The History of RFID

The History of RFID

RFID technology has been around since WW2. RFID systems were inspired by Leon Theremin’s Electrical Music Instrument, which could be played without physical touch and worked by waves generated by an instrument at static frequency. The creation of Leon Theremin’s innovative design allowed the creation of many new devices to be used in the second world war.

From the 1970s, RFID tags were used for everyday purposes like monitoring railway carriages. Nowadays, RFID tags and readers are used in everyday life, regardless of the industry. As RFID systems, increase in popularity the environments they can be used in also increase.

How do RFID systems work?

RFID stands for Radio Frequency Identification. They work by incorporating electromagnetic and electrostatic coupling and can identify objects using radio waves. RFID readers transmit a radio signal with an integrated or external antenna, to a tag which is located on each object that needs to be tracked.


In 1945, the Young Pioneer Organisation of the Soviet Union introduced a hand-carved ceremonial seal of the USA to the US ambassador, Harriman. However, within the seal was an antenna activated by radio waves that were aimed at the US embassy by the Soviets. This was used as an undercover microphone and helped broadcast private conversations.

When the seal was placed in Harriman’s study, it would have been checked for electronic bugs and other spy equipment. However, without batteries or wires, nothing was picked up by security staff. For seven whole years, this location was prime for overhearing private conversations.

The environments they are used in are:

Emergency services – In the emergency services sector, response time is critical rather than wasting time on locating specific items, which can dangerous. With the use of RFID software, tracking the location of items help streamline emergency service operations.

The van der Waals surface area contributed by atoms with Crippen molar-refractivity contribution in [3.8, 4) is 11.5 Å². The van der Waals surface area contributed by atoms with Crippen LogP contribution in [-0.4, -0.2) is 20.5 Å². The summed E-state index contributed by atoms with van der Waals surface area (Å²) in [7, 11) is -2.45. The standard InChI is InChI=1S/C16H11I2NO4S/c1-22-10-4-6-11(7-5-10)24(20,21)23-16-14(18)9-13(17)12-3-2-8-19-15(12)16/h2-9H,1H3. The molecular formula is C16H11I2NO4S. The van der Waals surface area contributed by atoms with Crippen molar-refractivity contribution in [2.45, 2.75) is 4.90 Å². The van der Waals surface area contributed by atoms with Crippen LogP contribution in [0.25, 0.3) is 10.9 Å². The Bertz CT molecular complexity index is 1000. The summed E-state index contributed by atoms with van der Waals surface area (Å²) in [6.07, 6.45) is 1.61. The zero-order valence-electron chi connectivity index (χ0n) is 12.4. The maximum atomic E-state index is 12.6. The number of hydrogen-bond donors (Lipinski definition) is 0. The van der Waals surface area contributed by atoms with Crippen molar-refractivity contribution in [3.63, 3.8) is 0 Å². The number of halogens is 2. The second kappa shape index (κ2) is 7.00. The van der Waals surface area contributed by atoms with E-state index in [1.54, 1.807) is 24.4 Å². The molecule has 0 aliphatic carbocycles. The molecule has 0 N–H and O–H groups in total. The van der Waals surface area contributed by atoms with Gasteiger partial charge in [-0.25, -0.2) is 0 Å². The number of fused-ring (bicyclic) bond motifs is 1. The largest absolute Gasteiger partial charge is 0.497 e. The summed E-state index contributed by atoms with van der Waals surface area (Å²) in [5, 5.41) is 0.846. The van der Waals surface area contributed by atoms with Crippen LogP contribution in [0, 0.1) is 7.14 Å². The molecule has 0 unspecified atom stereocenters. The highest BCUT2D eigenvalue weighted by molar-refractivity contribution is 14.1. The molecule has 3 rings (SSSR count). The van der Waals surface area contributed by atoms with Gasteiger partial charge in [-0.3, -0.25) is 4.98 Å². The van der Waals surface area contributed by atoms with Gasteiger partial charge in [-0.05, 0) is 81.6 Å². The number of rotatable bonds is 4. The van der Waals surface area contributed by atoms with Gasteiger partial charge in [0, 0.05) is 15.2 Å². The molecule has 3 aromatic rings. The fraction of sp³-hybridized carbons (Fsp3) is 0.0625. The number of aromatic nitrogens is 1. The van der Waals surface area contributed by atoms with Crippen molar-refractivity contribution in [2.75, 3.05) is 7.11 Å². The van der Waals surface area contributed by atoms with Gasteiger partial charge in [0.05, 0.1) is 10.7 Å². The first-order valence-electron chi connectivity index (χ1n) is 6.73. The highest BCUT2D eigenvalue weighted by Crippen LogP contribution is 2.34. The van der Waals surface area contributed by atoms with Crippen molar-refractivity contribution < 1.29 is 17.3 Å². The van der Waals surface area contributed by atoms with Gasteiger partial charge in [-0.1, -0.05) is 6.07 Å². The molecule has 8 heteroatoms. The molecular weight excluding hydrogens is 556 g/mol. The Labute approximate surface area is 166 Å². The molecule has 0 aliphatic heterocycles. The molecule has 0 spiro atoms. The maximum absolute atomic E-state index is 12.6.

University sectors – The use of RFID tools in the university sector helps to ensure the safety of students and teachers. RFID systems have been increasingly popular within educational institutes in recent years. Many universities provide students with cards which are RFID-enabled, allowing students to enter buildings on their campus and monitor the location of each student.

Financial sectors – In the financial sector, the use of RFID tools can be used to track and monitor the movement and location of specific assets, like courier bags, cash, cheques and more.

Construction services – RFID systems can help to enhance the safety of workers; the location of items can be found quicker and project management becomes more efficient.

With RFID readers and tags becoming the norm for many industries, the instances they can be used in also increase. This has led to the popularity of barcodes declining. RFID tags are seen as the replacement for barcodes for numerous reasons such as:

  • Read and write data quicker than barcodes.
  • RFID readers can scan multiple items at a time, whereas barcodes cannot.
  • RFID readers can read data from a longer range.

The future is ‘RFID’

RFID has come a long way over the last few decades and has become a staple component for many industries. At TEC-RFID, our goal is to make RFID systems as simple as possible, so our customers can quickly realise the benefits it provides.

Learn more about our RFID readers, tags, and software or contact us to book a demo.

The History of RFID
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